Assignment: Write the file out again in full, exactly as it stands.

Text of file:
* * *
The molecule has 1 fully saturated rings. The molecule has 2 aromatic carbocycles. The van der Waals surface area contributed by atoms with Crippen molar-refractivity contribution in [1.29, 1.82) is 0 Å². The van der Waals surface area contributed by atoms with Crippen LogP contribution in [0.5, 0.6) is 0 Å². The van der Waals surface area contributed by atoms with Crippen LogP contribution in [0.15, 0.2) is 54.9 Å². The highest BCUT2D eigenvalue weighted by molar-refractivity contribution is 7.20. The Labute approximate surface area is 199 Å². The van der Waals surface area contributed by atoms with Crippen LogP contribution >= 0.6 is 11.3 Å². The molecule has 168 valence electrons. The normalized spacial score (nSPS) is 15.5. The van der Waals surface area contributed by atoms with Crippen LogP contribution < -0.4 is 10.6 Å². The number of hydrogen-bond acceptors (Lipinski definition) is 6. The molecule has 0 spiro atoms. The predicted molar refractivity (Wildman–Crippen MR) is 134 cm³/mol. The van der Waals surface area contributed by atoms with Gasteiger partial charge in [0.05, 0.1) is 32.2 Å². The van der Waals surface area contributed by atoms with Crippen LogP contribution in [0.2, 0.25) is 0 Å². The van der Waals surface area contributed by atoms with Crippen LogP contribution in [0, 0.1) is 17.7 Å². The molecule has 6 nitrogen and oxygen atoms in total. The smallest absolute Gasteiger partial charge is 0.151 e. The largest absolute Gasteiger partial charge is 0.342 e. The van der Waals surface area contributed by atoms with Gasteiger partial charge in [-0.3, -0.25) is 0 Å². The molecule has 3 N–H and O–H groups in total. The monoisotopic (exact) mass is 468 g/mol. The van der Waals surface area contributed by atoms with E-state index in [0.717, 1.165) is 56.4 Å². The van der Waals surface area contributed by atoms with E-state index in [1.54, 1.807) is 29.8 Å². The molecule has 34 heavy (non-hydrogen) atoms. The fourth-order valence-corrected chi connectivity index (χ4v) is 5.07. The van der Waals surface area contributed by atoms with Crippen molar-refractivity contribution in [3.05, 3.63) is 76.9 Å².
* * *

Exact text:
The molecule has 1 fully saturated rings. The molecule has 2 aromatic carbocycles. The van der Waals surface area contributed by atoms with Crippen molar-refractivity contribution in [1.29, 1.82) is 0 Å². The van der Waals surface area contributed by atoms with Crippen LogP contribution in [0.5, 0.6) is 0 Å². The van der Waals surface area contributed by atoms with Crippen LogP contribution in [0.15, 0.2) is 54.9 Å². The highest BCUT2D eigenvalue weighted by molar-refractivity contribution is 7.20. The Labute approximate surface area is 199 Å². The van der Waals surface area contributed by atoms with Crippen LogP contribution >= 0.6 is 11.3 Å². The molecule has 168 valence electrons. The normalized spacial score (nSPS) is 15.5. The van der Waals surface area contributed by atoms with Crippen LogP contribution < -0.4 is 10.6 Å². The number of hydrogen-bond acceptors (Lipinski definition) is 6. The molecule has 0 spiro atoms. The predicted molar refractivity (Wildman–Crippen MR) is 134 cm³/mol. The van der Waals surface area contributed by atoms with Gasteiger partial charge in [0.05, 0.1) is 32.2 Å². The van der Waals surface area contributed by atoms with Crippen LogP contribution in [0.2, 0.25) is 0 Å². The van der Waals surface area contributed by atoms with Crippen LogP contribution in [0, 0.1) is 17.7 Å². The molecule has 6 nitrogen and oxygen atoms in total. The smallest absolute Gasteiger partial charge is 0.151 e. The largest absolute Gasteiger partial charge is 0.342 e. The van der Waals surface area contributed by atoms with Gasteiger partial charge in [-0.3, -0.25) is 0 Å². The molecule has 3 N–H and O–H groups in total. The monoisotopic (exact) mass is 468 g/mol. The van der Waals surface area contributed by atoms with E-state index in [0.717, 1.165) is 56.4 Å². The van der Waals surface area contributed by atoms with E-state index in [1.54, 1.807) is 29.8 Å². The molecule has 34 heavy (non-hydrogen) atoms. The fourth-order valence-corrected chi connectivity index (χ4v) is 5.07. The van der Waals surface area contributed by atoms with Crippen molar-refractivity contribution in [3.05, 3.63) is 76.9 Å².